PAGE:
The changed political way of thinking, new hypotheses of science, Industrial upset, new monetary idea and ground-breaking thoughts in other sociology in the nineteenth century had their impact on the legitimate idea. The French and German masterminds established the frameworks of the thoughts of socialism and communism which gave a new understanding on the reason for law. The hypothesis of natural advancement gave the possibility of natural improvement which was applied on law too. Along these lines, there occurred a progressive change in the idea of law . In the advanced occasions, social relations are developing increasingly mind boggling. The idea of state and its connection with people have gone through an extraordinary change. New understandings are being given to these progressions yet remembering the fundamental effect of sociological school that is connection among law and society.
On the basis of the development of social values and common rules of behavior we may distinguish three types in the sociological approach to law:
1) the classical sociological approach, which is characteristic of traditional society;
2) the modern sociological approach, which is characteristic of industrial society;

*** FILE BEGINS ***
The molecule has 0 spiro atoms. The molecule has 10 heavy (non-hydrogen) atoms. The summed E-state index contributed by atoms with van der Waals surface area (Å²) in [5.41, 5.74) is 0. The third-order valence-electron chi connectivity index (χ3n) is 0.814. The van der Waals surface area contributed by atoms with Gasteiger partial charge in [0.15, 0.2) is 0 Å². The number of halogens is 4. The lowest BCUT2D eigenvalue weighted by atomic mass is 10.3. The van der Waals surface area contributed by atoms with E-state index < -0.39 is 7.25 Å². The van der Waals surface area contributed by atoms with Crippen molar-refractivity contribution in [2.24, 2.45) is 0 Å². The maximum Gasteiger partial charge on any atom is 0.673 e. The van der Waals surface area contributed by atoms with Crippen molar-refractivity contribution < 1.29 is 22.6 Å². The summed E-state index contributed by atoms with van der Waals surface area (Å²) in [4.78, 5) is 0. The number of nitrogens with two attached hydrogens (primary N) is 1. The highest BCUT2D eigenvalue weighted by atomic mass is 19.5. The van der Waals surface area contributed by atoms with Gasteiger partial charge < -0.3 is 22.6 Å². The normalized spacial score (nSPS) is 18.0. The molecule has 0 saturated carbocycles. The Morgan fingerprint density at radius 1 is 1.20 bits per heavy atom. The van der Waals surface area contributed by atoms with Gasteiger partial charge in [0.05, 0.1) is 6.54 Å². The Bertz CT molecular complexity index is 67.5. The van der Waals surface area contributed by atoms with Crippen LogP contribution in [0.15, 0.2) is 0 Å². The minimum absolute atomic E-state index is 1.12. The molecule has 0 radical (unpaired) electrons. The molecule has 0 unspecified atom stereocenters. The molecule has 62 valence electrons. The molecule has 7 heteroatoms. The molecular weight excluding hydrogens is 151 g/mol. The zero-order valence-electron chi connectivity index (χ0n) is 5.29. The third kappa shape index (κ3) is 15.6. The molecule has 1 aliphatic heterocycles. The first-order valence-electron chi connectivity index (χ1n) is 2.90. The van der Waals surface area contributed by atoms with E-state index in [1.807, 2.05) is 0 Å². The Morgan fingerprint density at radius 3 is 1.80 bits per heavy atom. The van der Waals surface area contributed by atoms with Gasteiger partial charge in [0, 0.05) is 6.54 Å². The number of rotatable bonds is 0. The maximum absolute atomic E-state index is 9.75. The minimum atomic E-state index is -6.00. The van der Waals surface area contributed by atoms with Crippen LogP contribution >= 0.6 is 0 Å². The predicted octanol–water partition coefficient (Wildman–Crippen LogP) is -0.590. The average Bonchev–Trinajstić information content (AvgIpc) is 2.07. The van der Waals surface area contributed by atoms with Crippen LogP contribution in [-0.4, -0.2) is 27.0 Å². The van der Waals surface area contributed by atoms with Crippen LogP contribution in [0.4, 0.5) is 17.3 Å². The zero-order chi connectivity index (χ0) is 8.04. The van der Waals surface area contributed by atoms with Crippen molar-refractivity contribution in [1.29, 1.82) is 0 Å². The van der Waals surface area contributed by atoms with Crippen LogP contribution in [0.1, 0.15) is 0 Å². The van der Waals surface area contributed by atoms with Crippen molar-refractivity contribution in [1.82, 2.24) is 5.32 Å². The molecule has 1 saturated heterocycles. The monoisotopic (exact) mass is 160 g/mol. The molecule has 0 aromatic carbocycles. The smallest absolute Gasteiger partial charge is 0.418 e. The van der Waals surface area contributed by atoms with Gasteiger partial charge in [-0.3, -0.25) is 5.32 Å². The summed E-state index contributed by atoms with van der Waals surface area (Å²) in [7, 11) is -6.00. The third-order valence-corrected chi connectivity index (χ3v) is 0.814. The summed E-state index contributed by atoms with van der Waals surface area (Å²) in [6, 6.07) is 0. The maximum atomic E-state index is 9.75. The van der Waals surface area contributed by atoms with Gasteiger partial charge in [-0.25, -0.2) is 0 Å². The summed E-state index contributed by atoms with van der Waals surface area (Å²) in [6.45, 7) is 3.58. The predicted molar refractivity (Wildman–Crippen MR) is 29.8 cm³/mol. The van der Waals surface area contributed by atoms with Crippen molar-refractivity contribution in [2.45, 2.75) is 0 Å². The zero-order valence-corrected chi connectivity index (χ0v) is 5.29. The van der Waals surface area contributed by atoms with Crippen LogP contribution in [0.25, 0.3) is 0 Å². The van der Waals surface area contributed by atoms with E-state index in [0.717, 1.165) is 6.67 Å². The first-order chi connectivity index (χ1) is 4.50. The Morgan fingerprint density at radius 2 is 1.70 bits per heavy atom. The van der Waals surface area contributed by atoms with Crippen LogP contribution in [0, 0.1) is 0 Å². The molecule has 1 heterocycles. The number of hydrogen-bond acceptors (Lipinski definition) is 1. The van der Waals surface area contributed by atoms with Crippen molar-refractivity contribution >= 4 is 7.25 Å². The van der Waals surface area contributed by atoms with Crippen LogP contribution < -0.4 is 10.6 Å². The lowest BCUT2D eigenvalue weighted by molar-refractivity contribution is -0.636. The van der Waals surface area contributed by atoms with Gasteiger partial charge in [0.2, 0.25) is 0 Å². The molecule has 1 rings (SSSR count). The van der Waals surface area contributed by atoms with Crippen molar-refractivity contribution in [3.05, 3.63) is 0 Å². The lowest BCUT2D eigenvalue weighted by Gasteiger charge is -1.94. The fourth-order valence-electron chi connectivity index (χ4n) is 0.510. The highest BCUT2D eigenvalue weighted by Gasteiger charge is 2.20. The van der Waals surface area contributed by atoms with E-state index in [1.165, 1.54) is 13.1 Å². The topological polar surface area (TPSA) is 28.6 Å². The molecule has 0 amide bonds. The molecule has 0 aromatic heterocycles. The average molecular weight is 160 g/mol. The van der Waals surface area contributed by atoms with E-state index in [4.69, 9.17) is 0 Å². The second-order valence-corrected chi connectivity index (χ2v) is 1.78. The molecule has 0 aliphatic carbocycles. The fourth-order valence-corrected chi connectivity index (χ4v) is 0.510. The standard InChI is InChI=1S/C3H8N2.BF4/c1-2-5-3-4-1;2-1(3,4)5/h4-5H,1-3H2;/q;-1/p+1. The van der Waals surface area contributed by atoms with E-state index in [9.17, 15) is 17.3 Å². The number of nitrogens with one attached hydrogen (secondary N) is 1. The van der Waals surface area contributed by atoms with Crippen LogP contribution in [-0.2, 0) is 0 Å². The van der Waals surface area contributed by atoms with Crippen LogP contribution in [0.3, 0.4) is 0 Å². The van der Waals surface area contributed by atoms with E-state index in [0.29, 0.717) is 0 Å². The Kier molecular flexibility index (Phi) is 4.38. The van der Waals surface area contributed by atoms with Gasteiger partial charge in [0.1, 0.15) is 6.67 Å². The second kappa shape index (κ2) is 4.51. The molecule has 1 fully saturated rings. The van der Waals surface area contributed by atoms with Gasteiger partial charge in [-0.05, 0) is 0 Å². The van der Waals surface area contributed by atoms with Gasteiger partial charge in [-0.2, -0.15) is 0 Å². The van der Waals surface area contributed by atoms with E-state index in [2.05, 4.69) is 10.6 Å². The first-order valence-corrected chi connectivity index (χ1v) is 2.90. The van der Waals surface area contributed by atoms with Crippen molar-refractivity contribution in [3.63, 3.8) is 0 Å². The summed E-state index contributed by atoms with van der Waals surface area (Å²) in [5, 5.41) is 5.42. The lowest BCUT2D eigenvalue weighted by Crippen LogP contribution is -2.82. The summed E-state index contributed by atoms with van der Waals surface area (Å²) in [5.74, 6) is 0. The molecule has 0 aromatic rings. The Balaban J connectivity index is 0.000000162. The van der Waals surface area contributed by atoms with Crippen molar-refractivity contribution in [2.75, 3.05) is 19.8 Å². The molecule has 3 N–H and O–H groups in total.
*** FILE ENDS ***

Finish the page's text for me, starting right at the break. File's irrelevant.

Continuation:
3) the post-modern sociological methodology, which depends on expanding singular government assistance. The sociological methodology is basically reasonable and communicates the connection between society a well as its people and gatherings with law. The traditional sociological way to deal with law rises as the legitimate request of the state is slowly supplanted by the lawful request dependent on customs.
The development of the modern sociological approach to law can be divided into two stages:
1) The phase of building up a majority rules system, where request is set up by methods for laws and progressive enactment. Citizenry are relied upon to willfully comply with the lawful request of the state. Along these lines enactment depends on expanding information about the truth of law. Information on “lawful authenticity” is a boost for the humanism of statute and the improvement of the social science of law.